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   2012| January-March  | Volume 4 | Issue 1  
    Online since March 13, 2012

 
 
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ORIGINAL ARTICLES
Analyzing a potential drug target N-myristoyltransferase of Plasmodium falciparum through in silico approaches
Amit Kumar Banerjee, Neelima Arora, USN Murty
January-March 2012, 4(1):43-54
DOI:10.4103/0974-777X.93761  
Background: Despite concerted global efforts to combat malaria, malaria elimination is still a remote dream. Fast evolution rate of malarial parasite along with its ability to respond quickly to any drug resulting in partial or complete resistance has been a cause of concern among researcher communities. Materials and Methods: Molecular modeling approach was adopted to gain insight about the structure and various analyses were performed. Modeller 9v3, Protparam, Protscale, MEME, NAMD and other tools were employed for this study. PROCHECK and other tools were used for stereo-chemical quality evaluation. Results and Conclusion: It was observed during the course of study that this protein contains 32.2% of aliphatic amino acids among which Leucine (9.5%) is predominant. Theoretical pI of 8.39 identified the protein as basic in nature and most of the amino acids present in N-Myristoyltransferase are hydrophobic (46.1%). Secondary structure analysis shows predominance of alpha helices and random coils. Motif analyses revealed that this target protein contains 2 signature motifs, i.e., EVNFLCVHK and KFGEGDG. Apart from motif search, three-dimensional model was generated and validated and the stereo-chemical quality check confirmed that 97.7% amino acid residues fall in the core region of Ramachandran plot. Molecular dynamics simulation resulted in maximum 1.3 Å Root Mean Square Deviation (RMSD) between the initial structure and the trajectories obtained later on. The template and the target molecule has shown 1.5 Å RMSD for the C alpha trace. A docking study was also conducted with various ligand molecules among which specific benzofuran compounds turned out to be effective. This derived information will help in designing new inhibitor molecules for this target protein as well in better understanding the parasite protein.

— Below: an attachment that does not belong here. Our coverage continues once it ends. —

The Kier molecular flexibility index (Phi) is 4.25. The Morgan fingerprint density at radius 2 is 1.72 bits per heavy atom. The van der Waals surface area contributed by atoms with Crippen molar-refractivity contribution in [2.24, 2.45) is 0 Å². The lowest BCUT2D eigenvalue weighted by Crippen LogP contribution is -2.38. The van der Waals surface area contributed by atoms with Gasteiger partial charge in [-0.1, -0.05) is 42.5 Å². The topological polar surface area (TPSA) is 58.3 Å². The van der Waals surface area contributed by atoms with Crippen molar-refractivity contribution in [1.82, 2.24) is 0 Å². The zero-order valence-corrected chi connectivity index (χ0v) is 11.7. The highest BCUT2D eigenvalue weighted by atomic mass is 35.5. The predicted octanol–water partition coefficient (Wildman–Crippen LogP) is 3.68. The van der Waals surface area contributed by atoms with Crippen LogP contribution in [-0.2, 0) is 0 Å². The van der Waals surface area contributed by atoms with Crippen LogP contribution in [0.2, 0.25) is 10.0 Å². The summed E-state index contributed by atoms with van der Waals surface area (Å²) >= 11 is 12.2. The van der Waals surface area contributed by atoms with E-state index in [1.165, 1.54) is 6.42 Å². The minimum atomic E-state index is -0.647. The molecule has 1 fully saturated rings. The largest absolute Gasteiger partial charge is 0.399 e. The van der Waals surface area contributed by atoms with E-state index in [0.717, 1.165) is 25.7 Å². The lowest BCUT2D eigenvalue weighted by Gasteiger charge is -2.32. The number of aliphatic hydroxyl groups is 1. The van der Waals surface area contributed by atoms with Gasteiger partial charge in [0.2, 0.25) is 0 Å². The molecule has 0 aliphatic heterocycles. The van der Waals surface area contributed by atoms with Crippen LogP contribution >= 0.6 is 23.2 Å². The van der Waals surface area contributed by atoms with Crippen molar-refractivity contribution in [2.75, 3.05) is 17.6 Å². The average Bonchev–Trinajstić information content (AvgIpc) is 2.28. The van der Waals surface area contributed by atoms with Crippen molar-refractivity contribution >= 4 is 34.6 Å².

6,217 19 2
Diagnosis of Trichomonas vaginalis from vaginal specimens by wet mount microscopy, in pouch TV culture system, and PCR
Madhumati J Patil, Jyoti M Nagamoti, Sharada C Metgud
January-March 2012, 4(1):22-25
DOI:10.4103/0974-777X.93756  
Background: In recent years, trichomoniasis has emerged as the most common sexually transmitted disease and limited data are available on the effective screening technique for the diagnosis of Trichomonas vaginalis. Aim : The aim was to compare and evaluate different diagnostic methods like wet mount microscopy, In Pouch TV culture, and Polymerase chain reaction (PCR) to establish which method or combination of methods was most effective for detection of Trichomonas vaginalis in vaginal swab specimens. Settings and Design : This is a cross-sectional study. Materials and Methods : A total of 200 patients complaining of vaginal discharge were included in the study. Three vaginal swabs were screened for trichomoniasis by wet mount microscopy, In Pouch TV culture system and PCR, using TVK3 and TVK7 specific primers. Results : Of the 200 cases studied, 36 (18%) were positive by wet mount microscopy, 44 (22%) by In Pouch TV culture system and 60(30%) by PCR. Sensitivity and specificity of wet mount were 60% and 100%, respectively, whereas sensitivity and specificity of the In Pouch TV culture system were 73.33% and 100%, respectively when compared to PCR. Conclusion : Comparison of different methods showed that at least two techniques, such as wet mount microscopy and culture have a better chance of detection of T. vaginalis infection. Diagnosis of trichomoniasis by PCR was found to be highly specific and sensitive, but its availability and cost effectiveness limit its use in routine diagnostic laboratories.